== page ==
[Fwd: Re: Articolo su Archeologia e Open Source]
Thu Jun 1 16:52:22 CEST 2006
Il giorno gio, 01/06/2006 alle 15.22 +0200, M. Fioretti ha scritto:
> On Thu, Jun 01, 2006 15:00:53 PM +0200, Roberto Bagnara
> (email@example.com) wrote:
> > I think open data formats are really a major issue. (Please note: I
> > have no background in archaeology, so what I say may be nonsense.)
> > Ideally, all the data originating from excavations and other
> > data-collection activities should be recorded and made available to
> > everyone.
> Note that things can be available without being open (in the "open
> source software" sense, at least). For example, a MS Office
> spreadsheet or text containing macros could be released in the public
> domain (available), but it could not be used without paying or
> illegally installing, a copy of Windows + office.
> So, which kind of "openness" are you referring to? What do you think
> is more important, or more urgent, for your job:
> 1) Data which one must pay to have or redistribute, but can be natively
> used with Open Source Software (open format, closed copyright), or
> 2) Data which everybody can copy and share without restrictions, but
> are usable only with one software program, maybe because patents or
> licenses make writing clones illegal? This (closed format, open or
> no copyright) is the opposite of case 1)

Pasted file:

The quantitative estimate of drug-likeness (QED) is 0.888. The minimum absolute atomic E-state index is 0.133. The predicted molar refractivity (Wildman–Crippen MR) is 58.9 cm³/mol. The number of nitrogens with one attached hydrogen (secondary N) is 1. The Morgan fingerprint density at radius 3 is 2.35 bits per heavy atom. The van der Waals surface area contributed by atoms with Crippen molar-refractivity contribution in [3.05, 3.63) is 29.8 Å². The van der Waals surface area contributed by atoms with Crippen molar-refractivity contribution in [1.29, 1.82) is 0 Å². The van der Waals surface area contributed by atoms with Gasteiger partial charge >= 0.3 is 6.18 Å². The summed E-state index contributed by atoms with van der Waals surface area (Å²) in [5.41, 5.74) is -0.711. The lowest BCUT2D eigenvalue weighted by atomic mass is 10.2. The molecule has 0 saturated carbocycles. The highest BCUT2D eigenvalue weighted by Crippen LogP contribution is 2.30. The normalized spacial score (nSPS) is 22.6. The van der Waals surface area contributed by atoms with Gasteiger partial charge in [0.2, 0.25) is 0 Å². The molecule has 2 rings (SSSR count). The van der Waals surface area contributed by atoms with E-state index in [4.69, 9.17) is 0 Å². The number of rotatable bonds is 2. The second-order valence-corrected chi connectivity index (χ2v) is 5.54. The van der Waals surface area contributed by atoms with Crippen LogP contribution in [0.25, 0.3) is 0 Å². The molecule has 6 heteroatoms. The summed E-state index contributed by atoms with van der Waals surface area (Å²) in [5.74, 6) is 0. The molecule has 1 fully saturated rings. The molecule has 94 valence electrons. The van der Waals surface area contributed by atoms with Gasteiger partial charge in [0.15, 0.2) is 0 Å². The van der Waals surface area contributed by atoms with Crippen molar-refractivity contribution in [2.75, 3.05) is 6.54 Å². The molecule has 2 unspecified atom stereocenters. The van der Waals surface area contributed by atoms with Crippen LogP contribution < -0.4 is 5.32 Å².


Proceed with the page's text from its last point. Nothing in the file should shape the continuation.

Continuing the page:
> 3) both of the above?
These are 2 well distinct problems. I personally care about both, but
from different points of view.
The first one is important from a technical point of view, if I value
the importance of keeping and preserving of data in the years and
decades, the freedom in choice of programs and operating systems. This
goes obviously beyond archaeology, it's common sense understanding that
this is a Good Thing (tm).
Furthermore it's quite difficult to imagine "open formats for
archaeology" except common used file formats: all kinds of media
documents and storage formats are not exclusive to archaeology, just
because in terms of information technology we don't (yet?) produce any
data of some new species that needs new formats to get stored on a
digital device. Today we can use ODF, PNG, SVG, Jabber IM, X3D, _W3C_
XML languages (XML by itself doesn't mean automagically "open format").
It's a good starting point and it should be pursued. Then when our
environment is "open" in this first sense we can go forward and see what
can be done specific for archaeology. Today I don't see a need for some
The second one is much more important from a scientific POV. Open access
to scientific and scholarly literature is one of the strongest
initiatives in the last years and is becoming more and more diffused
especially with the Science Commons initiative among genetists,
biologists, anthropologists. The "Archaeocommons" website sounds quite
useless to me since I found it out, and in that sense we should be able
to find legal tools to achieve this major objective. But this clashes
with bureaucracy too, at least in Italy.
These 2 aspects are at some point correlated each other, but IMHO they
should be treated separately in order to get good results. I support
both of them. One can like only one of the two, because they have
different reasons behind.
Hope that someone else can give us feedback.
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